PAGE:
Connect with us

Health

High-fibre diet can help manage Type 2 diabetes

Raghu Kshitiz

Published

on

High-fibre diet can help manage Type 2 diabetes. Representational Image

NEW YORK — Consuming more of dietary fibres that promote a type of gut bacteria, leading to better blood glucose control, may help in the fight against Type 2 diabetes, researchers have discovered.

The findings, published Friday in the journal Science, showed that a diversified high fibre diet can promote 15 strains of gut bacteria which produce short-chain fatty acids (SCFAs) provide energy to gut cells, reduce inflammation and help regulate hunger.

The six-year long study, led by Rutgers University, shows that these dietary fibers may rebalance the gut microbiota, the ecosystem of bacteria in the gastrointestinal tract that help digest food.

“Our study lays the foundation and opens the possibility that fibers targeting this group of gut bacteria could eventually become a major part of your diet and your treatment,” said lead author Liping Zhao, a professor in the Department of Biochemistry and Microbiology, School of Environmental and Biological Sciences at Rutgers University-New Brunswick, in a press release.

ALSO READ :  What is Nipah Virus?

In research based in China, Zhao and scientists from Shanghai Jiao Tong University and Yan Lam, a research assistant professor in Zhao’s lab at Rutgers, studied patients with type 2 diabetes in two groups.

In a 27-person treatment group, participants were was given a large amount of many types of dietary fibers, along with a similar diet for energy and major nutrients.

A control group of 16, meanwhile, received standard patient education and dietary recommendations. Both groups also took the drug acarbose to help control blood glucose.

After 12 weeks, patients on the high-fibre diet had greater reduction in a three-month average of blood glucose levels.In addition, their fasting blood glucose levels dropped faster and they lost more weight than the standard care group.

Only 15 of the 141 identifiable strains of short-chain fatty acid-producing gut bacteria are likely to be the key drivers of better health, researchers say, but they became the dominant strains in the gut after boosting short-chain fatty acids butyrate and acetate. They also led to increased insulin production and better blood glucose control.

ALSO READ :  Abstaining from Facebook may help to live stress free life

Many bacteria break down carbohydrates, such as dietary fibers, and produce short-chain fatty acids that nourish cells lining the gut. In turn, they reduce inflammation and help control appetite.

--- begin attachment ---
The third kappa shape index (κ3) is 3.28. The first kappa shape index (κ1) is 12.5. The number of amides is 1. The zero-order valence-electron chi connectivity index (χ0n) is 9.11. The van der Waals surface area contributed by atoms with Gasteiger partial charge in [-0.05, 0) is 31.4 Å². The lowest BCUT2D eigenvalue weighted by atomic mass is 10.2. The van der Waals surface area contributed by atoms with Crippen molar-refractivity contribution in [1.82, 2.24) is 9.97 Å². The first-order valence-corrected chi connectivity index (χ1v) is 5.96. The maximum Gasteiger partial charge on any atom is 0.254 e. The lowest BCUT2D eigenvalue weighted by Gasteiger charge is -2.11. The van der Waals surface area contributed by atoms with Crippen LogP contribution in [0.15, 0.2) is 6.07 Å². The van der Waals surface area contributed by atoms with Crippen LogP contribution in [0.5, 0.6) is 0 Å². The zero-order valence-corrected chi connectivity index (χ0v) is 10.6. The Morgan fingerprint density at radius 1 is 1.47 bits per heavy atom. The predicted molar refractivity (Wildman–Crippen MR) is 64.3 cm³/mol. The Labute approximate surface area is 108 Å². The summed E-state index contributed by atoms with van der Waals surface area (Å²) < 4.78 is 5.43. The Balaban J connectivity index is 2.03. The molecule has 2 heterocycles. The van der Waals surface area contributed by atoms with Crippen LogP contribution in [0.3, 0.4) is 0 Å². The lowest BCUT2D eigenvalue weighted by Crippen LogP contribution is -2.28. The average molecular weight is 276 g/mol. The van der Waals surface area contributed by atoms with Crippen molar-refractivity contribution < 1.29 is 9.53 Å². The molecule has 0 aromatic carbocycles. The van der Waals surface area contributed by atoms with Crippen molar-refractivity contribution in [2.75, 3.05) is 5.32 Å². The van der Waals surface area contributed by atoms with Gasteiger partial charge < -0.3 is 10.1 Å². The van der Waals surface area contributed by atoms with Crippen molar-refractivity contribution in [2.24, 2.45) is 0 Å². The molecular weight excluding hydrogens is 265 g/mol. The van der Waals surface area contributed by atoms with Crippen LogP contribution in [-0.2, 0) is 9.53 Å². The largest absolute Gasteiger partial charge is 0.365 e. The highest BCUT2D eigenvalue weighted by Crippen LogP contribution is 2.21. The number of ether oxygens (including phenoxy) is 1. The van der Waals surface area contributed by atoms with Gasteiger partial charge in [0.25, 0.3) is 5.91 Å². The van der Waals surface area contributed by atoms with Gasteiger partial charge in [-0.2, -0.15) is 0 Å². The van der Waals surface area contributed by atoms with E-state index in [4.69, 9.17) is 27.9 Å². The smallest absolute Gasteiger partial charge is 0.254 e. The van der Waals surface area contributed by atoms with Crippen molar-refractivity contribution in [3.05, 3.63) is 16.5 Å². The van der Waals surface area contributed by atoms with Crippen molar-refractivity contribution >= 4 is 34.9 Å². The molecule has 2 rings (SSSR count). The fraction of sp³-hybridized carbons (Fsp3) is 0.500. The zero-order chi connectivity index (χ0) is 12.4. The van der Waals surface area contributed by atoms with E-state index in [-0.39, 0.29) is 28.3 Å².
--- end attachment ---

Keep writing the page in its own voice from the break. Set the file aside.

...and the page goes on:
But in diabetes and other diseases, there a shortage of bacteria’s short-chain fatty acids.

Researchers say they plan further studies to determine if greater changes to the gut microbiota could do more to help treat type 2 diabetes.

With Agency Inputs

Continue Reading

Health

Commonly used heart, diabetes drugs may help ease mental illness

Raghu Kshitiz

Published

on

Commonly used drugs to combat physical health diseases, such as, high blood pressure, cholesterol, and diabetes could bring significant benefits to people with serious mental illnesses like schizophrenia, bipolar disorder or non-affective psychoses, according to a study led by University College London (UCL).

The researchers say their findings have “enormous potential”. But they, and independent experts, say the results now need to be tested in clinical trials.

The study published in JAMA Psychiatry assessed the health data records of over 142,000 Swedish patients with serious mental illnesses — including schizophrenia and bipolar disorder.

The starting point for the researchers was a list of currently prescribed medications that science predicts could also help patients with severe mental health disorders.

The researchers found that those patients typically fared better during periods when they were taking certain medications to treat high cholesterol, high blood pressure or diabetes.

ALSO READ :  Type 2 diabetes may be an indication of pancreatic cancer

The study focused on those patients who had either been prescribed Hydroxylmethyl glutaryl coenzyme A reductase inhibitors (HMG-CoA RIs), more commonly known as statins—which are used to reduce cholesterol/heart disease, L-type calcium channel antagonists (LTCC), used to reduce high blood pressure, or biguanides (such as metformin), used to treat diabetes.

“Serious mental illnesses, including bipolar disorder, are associated with high levels of morbidity and are challenging to treat,” Lead author, Dr. Joseph Hayes (UCL Psychiatry), said, “Many widely used drugs, such as statins, have long been identified as having the potential for repurposing to benefit these disorders.”

“Many widely used drugs, such as statins, have long been identified as having the potential for repurposing to benefit these disorders,” Dr Hayes added.

This study is the first to use large population data sets to compare patient’s exposure to these commonly used drugs and the potential effects on people with serious mental illnesses.

Continue Reading

TOP PICKS